MC Hammer in Mirounga Beach
This particular energy-charged morning, we watched MC Hammer come up through a narrow channel called the Isthmus towards Sand Flat that connects the two major harems. He wasn’t able to get very far since Herzog was laying just at the edge between Isthmus and Sand Flat, keeping a watchful eye for intruder males. MC Hammer paused and vocalized at Herzog. We knew that something big was brewing when Herzog did not back down.

MC Hammer (left) challenges Herzog (right)


For a moment, we watched these two gargantuan, primordial-looking creatures rear up as high as they could go and look each other in the eye in total, eerie silence. We got ready for one of nature's most amazing spectacles.

The two males size each other up

Herzog struck the first blow and although MC Hammer did retaliate, it was clear from the start that Herzog was the more dominant male. For a while, the only sounds we heard were the thuds and slaps as the bulls struck each others' throats with their teeth. Noses were flying everywhere. MC Hammer got backed into a corner and almost fell down into a gulch called Log Channel, where he very likely would have been trapped and killed. In fact, two males were killed during battles in Log Channel in this way in 2007 and 2010. For a few minutes, we thought that a similar fate awaited MC Hammer.

Herzog (left) bites MC Hammer's (right) neck


It didn't get as far as that. Just as MC Hammer was teetering on the edge and we were completely absorbed in the moment, getting ready to watch him fall, something huge came out of the periphery. Rusty barreled down from Sand Flat and started vocalizing at both of the other males. Immediately, both Herzog and MC Hammer turned around and took off. Herzog dashed up onto the rocks above Mirounga Beach while MC Hammer ran back down to his own harem.
Rusty (right), chases off Herzog (far left) and MC Hammer (middle)

Rusty chased MC through Mirounga Beach and out to the water, where we saw some huge splashes as they continued fighting under water. Finally, MC Hammer was defeated. Rusty took a break in Mirounga Beach and then headed back to patrol Sand Flat as usual. When one of us returned to the beach during Superbowl half-time, everything seemed back to normal and all of the males were back in their usual places as if nothing had happened. But we had a feeling that Herzog proved himself, and that maybe next year he will be the alpha male at Sand Flat. MC Hammer never ventured into Rusty's territory again this season. But Rusty's time might be running out - Northern elephant seals usually do not hold alpha rank for more than 4 years, on average. We might be seeing some big changes next season.

Rusty (right) chases MC Hammer (left) to the water. Note MC Hammer's blind left eye.

Saturday, March 10, 2012

Mandermonium with the Farallon Arboreal Salamander

Salamanders are known to be exceptional indicators of ecosystem health because they breathe through their skin making them susceptible to changes in water or air quality.  A long-term project was started on SEFI in 2006 to monitor abundance and population trends of the endemic arboreal salamanders.  Over 100 cover boards were placed at survey sites that are routinely monitored.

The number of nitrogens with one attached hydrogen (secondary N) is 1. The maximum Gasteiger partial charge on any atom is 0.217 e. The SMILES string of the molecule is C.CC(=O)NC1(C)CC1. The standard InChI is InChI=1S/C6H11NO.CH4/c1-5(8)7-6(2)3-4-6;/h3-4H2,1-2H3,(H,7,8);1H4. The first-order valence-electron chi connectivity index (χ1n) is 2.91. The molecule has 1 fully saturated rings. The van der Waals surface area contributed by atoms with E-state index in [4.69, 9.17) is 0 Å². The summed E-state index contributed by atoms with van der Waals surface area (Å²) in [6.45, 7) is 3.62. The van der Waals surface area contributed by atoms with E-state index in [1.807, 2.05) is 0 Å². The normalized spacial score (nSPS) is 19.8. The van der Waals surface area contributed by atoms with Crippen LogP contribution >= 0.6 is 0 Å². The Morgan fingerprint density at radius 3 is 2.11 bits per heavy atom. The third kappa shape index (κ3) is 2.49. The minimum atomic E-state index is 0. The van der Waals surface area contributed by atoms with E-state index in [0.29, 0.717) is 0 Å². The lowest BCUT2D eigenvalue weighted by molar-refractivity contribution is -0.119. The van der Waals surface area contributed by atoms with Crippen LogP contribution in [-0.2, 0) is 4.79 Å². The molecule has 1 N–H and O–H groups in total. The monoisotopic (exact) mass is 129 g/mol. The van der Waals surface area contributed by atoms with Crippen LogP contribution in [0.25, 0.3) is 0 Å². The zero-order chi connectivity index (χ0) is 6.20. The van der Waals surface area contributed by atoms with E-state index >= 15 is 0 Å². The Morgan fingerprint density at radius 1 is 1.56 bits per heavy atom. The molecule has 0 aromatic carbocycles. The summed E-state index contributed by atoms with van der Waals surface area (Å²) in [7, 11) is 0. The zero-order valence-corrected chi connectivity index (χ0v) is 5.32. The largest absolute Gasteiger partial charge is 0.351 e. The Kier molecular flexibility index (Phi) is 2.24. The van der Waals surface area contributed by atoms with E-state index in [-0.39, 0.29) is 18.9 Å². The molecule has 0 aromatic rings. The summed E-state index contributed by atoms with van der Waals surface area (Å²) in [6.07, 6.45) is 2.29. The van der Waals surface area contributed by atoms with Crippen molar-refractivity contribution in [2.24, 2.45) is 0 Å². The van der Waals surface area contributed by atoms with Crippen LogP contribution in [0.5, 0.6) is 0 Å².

We can identify individual salamanders by their spots.
 During surveys, the salamanders’ body and tail lengths are measured.  They are weighed, sexed, and photographed to help in identification.  The salamanders have uniquely patterned spots, similar to the personal attributes of our own fingerprints. 

Arboreal salamander species occur across the greater California area (from Humboldt County to Baja Mexico) and some have been found on the state’s offshore islets.  The Farallon Island salamanders are considered a subspecies due to their different spot patterns. They are called “arboreal,” or living in trees, because of their adapted propensity to climb with enlarged toe tips and a prehensile tail. They tend to be nocturnal and forage for small invertebrates on the ground, under objects, or in rock crevices.  

Photo: Kerry Froud

 After a mostly dry winter, the majority of the bi-monthly surveys on SEFI have found low numbers of salamanders.  We were beginning to worry that the ‘manders’ had vacated the island; with survey numbers dwindling to a low of 8.   The arboreal salamander is known to be more tolerant of dry conditions than most other salamanders, but it was evident that they were much happier after 2 inches of rain fell at the end of January. February’s first survey equated to a surprising jump to 71 salamanders.  At times, there were so many to process that more hands were needed to catch the wiggling critters. Eleven of those caught were immatures, affectionately called mini-manders, and 10 others were adult females with eggs (one even had 6 eggs!) which indicates that Southeast Farallon Island still has a healthy population.  

A 'Mini-Mander'

 We are currently brainstorming on ideas to expand our sampling area and feeling out other potential data points to collect during these surveys. We hope to gain a better understanding of salamander distribution and if it may be related to the abundance of sub-habitat types and prey abundance. These salamanders have given us yet another unique species to study here on the Farallones and we look forward to where this project might lead in the future.